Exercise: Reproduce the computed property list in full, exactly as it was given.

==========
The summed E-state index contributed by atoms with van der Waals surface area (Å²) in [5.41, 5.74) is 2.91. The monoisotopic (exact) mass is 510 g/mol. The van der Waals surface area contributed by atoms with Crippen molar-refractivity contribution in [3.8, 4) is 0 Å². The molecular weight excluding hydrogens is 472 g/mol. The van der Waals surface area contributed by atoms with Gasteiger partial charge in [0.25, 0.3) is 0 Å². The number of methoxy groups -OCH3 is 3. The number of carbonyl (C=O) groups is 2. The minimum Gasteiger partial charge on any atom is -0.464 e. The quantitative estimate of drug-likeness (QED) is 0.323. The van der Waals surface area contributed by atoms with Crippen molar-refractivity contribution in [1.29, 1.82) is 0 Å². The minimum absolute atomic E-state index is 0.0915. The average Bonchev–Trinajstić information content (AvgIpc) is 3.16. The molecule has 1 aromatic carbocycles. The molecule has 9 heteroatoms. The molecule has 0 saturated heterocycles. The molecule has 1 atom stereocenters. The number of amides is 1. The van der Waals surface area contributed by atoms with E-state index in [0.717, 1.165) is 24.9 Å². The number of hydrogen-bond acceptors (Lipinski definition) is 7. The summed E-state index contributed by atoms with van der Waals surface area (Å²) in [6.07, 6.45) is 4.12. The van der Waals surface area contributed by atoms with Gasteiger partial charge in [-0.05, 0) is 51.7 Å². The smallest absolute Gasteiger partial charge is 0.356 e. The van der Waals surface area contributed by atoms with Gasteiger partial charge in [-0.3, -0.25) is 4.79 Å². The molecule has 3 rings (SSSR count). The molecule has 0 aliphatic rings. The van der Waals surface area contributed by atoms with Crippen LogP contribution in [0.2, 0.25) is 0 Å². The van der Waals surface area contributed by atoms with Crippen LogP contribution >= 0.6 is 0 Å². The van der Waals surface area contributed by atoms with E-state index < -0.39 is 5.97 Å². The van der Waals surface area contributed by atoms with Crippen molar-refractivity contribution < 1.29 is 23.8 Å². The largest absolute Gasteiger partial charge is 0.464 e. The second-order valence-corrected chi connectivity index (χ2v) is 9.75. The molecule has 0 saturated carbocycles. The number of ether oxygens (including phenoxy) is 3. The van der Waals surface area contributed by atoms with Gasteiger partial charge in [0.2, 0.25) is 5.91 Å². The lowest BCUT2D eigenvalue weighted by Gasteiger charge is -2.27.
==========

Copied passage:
The summed E-state index contributed by atoms with van der Waals surface area (Å²) in [5.41, 5.74) is 2.91. The monoisotopic (exact) mass is 510 g/mol. The van der Waals surface area contributed by atoms with Crippen molar-refractivity contribution in [3.8, 4) is 0 Å². The molecular weight excluding hydrogens is 472 g/mol. The van der Waals surface area contributed by atoms with Gasteiger partial charge in [0.25, 0.3) is 0 Å². The number of methoxy groups -OCH3 is 3. The number of carbonyl (C=O) groups is 2. The minimum Gasteiger partial charge on any atom is -0.464 e. The quantitative estimate of drug-likeness (QED) is 0.323. The van der Waals surface area contributed by atoms with Crippen molar-refractivity contribution in [1.29, 1.82) is 0 Å². The minimum absolute atomic E-state index is 0.0915. The average Bonchev–Trinajstić information content (AvgIpc) is 3.16. The molecule has 1 aromatic carbocycles. The molecule has 9 heteroatoms. The molecule has 0 saturated heterocycles. The molecule has 1 atom stereocenters. The number of amides is 1. The van der Waals surface area contributed by atoms with E-state index in [0.717, 1.165) is 24.9 Å². The number of hydrogen-bond acceptors (Lipinski definition) is 7. The summed E-state index contributed by atoms with van der Waals surface area (Å²) in [6.07, 6.45) is 4.12. The van der Waals surface area contributed by atoms with Gasteiger partial charge in [-0.05, 0) is 51.7 Å². The smallest absolute Gasteiger partial charge is 0.356 e. The van der Waals surface area contributed by atoms with Gasteiger partial charge in [-0.3, -0.25) is 4.79 Å². The molecule has 3 rings (SSSR count). The molecule has 0 aliphatic rings. The van der Waals surface area contributed by atoms with Crippen LogP contribution in [0.2, 0.25) is 0 Å². The van der Waals surface area contributed by atoms with Crippen LogP contribution >= 0.6 is 0 Å². The van der Waals surface area contributed by atoms with E-state index < -0.39 is 5.97 Å². The van der Waals surface area contributed by atoms with Crippen molar-refractivity contribution < 1.29 is 23.8 Å². The largest absolute Gasteiger partial charge is 0.464 e. The second-order valence-corrected chi connectivity index (χ2v) is 9.75. The molecule has 0 saturated carbocycles. The number of ether oxygens (including phenoxy) is 3. The van der Waals surface area contributed by atoms with Gasteiger partial charge in [0.2, 0.25) is 5.91 Å². The lowest BCUT2D eigenvalue weighted by Gasteiger charge is -2.27.